I encountered a captain on a hill above the Rhine shooting down at a group of German civilian women with his -45 caliber pistol. When I asked, “Why?” he mumbled, “Target practice,” and fired until his pistol was empty… This is when I realized I was dealing with cold-blooded killers filled with moralistic hatred.
While continuing to deny the Red Cross and other relief agencies access to the camps, Eisenhower stressed among his lieutenants the need for secrecy. “Ike made the sensational statement that now that hostilities were over, the important thing was to stay in with world public opinion—apparently whether it was right or wrong,” recorded a disgusted George Patton. “After lunch he talked to us very confidentially on the necessity for solidarity in the event that any of us are called before a Congressional Committee.”
To prevent the gruesome details from reaching the outside world—and sidetrack those that did—counter-rumors were circulated stating that, far from mistreating and murdering prisoners, US camp commanders were actually turning back released Germans who tried to slip back in for food and shelter.
Ultimately, at least 800,000 German prisoners died in the American and French death camps. “Quite probably,” one expert later wrote, the figure of one million is closer to the mark. And thus, during the first summer of “peace,” did ten times the number of German soldiers die than were killed on the whole Western Front during the whole six years of war.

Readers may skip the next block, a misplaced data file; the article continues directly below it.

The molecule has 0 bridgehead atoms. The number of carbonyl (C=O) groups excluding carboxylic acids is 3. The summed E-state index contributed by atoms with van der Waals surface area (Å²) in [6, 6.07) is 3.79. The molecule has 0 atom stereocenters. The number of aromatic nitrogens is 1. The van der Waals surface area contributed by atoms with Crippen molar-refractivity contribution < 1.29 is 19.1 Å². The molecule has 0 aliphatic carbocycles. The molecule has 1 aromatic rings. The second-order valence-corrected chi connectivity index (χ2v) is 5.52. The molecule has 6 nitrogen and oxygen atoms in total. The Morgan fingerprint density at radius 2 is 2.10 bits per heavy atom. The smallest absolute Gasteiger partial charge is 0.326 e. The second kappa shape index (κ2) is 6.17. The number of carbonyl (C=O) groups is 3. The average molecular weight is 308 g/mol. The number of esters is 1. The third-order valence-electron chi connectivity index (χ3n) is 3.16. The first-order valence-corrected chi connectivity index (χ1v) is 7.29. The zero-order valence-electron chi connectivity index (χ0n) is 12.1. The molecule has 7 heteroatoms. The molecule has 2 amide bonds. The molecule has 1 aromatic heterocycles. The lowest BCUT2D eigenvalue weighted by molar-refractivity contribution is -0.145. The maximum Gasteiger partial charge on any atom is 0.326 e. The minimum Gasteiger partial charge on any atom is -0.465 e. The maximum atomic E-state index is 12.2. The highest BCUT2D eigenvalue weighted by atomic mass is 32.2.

“It is hard to escape the conclusion,” admitted a journalist after the war, “that Dwight Eisenhower was a war criminal of epic proportions.”
* * *
Unlike their democratic counterparts, the Soviet Union made little effort to hide from the world the fate of German prisoners in its hands. Toiling and dying by the tens of thousands in the forests, bogs and mines of Siberia, the captives were slaves pure and simple and no attempt was made to disguise the fact. For the enslaved Germans, male and female, the odds of surviving the Soviet gulags were even worse than escaping the American or French prison camps and a trip to Siberia was tantamount to a death sentence. What little food the slaves received was intended merely to maintain their strength so that the last ounce of energy could be drained from them.